(1 Tim 3:2; Titus 1:8 CEB).

“Open your homes to each other
without complaining” (1 Pet 4:9 CEB).

The relationship between hospitality and evangelism is found throughout scripture, but it isn’t prescriptive. That is, there isn’t any place where scripture prescribes the practice in terms of “Here’s how to do it.” But it’s narrative; that is, when we read powerful stories we can actually and easily see where the two go hand in hand.

For example, read about Elisha (who proclaims God) and the Shunammite woman
(who provides hospitality) in 2 Kings 4:8-37. Or Consider Romans 16, an entire chapter where Paul lists the hall-of-fame evangelists of the early church, sending their greetings to the believers in Rome. Right in the middle we read, “Gaius, whose hospitality I and the whole church here enjoy, sends you his greetings” (16:23 NIV). Many of these great people of the early church—responsible for the evangelistic spread of Christianity—were fueled by the hospitality of Gaius! Churches often mistakenly think their “hospitality” is a function designed to impress new folk, but when it becomes part of the culture of the church, it strengthens and encourages the foot soldiers! Great hospitality is a constant source of energy and inspiration to unleash the evangelistic spirit. Generally speaking, if your church is facing fatigue or low morale—if it isn’t “reaching out”—the best way to begin a turnaround is to say “thank you” more, to create an atmosphere of genuine love, appreciation, respect, friendship, and hospitality within the church community.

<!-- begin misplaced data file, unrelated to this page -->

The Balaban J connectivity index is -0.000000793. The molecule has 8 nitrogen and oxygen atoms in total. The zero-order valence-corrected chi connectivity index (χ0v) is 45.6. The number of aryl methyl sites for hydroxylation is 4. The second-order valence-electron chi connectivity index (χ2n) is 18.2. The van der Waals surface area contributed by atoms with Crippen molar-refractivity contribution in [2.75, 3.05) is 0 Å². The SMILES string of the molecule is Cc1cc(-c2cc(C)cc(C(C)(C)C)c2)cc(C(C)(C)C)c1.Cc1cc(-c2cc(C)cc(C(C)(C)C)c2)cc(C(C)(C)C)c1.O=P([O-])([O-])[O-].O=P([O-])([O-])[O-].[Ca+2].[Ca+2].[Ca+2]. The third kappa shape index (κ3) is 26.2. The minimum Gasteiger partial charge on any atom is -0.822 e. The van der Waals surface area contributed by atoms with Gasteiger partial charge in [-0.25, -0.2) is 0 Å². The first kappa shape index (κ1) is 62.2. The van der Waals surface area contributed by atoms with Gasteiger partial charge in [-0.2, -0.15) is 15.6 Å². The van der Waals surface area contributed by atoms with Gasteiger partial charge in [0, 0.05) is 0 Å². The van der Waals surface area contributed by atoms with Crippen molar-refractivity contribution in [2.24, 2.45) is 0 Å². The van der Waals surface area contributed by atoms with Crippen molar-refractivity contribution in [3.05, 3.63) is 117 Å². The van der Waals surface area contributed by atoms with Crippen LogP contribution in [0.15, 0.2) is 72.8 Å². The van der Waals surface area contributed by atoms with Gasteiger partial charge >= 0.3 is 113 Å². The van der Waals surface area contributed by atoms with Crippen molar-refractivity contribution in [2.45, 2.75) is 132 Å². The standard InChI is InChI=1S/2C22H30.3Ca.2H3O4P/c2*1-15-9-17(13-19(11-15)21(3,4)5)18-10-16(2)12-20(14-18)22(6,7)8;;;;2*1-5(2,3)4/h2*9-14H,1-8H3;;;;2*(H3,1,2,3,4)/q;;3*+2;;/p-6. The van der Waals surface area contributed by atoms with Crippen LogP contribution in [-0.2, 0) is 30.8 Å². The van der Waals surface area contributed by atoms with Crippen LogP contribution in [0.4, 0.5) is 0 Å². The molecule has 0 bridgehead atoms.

But if that’s all it is, then it drifts from its original purpose: loving the outsider. Jesus asked Matthew, “And if you greet only your brothers and sisters, what more are you doing? Don’t even the Gentiles do the same?” (Matt 5:47 CEB). But showing love to outsiders—now that is a differentiator! That begins to set God’s people apart from others and becomes Christian community instead of a churchy clique!

What causes this inward drift away from “loving others” to “loving us”? Perhaps it’s simply human nature to be comfortable with those we already know; perhaps this drift is caused by our reluctance to risk hospitality and reach out for Christ.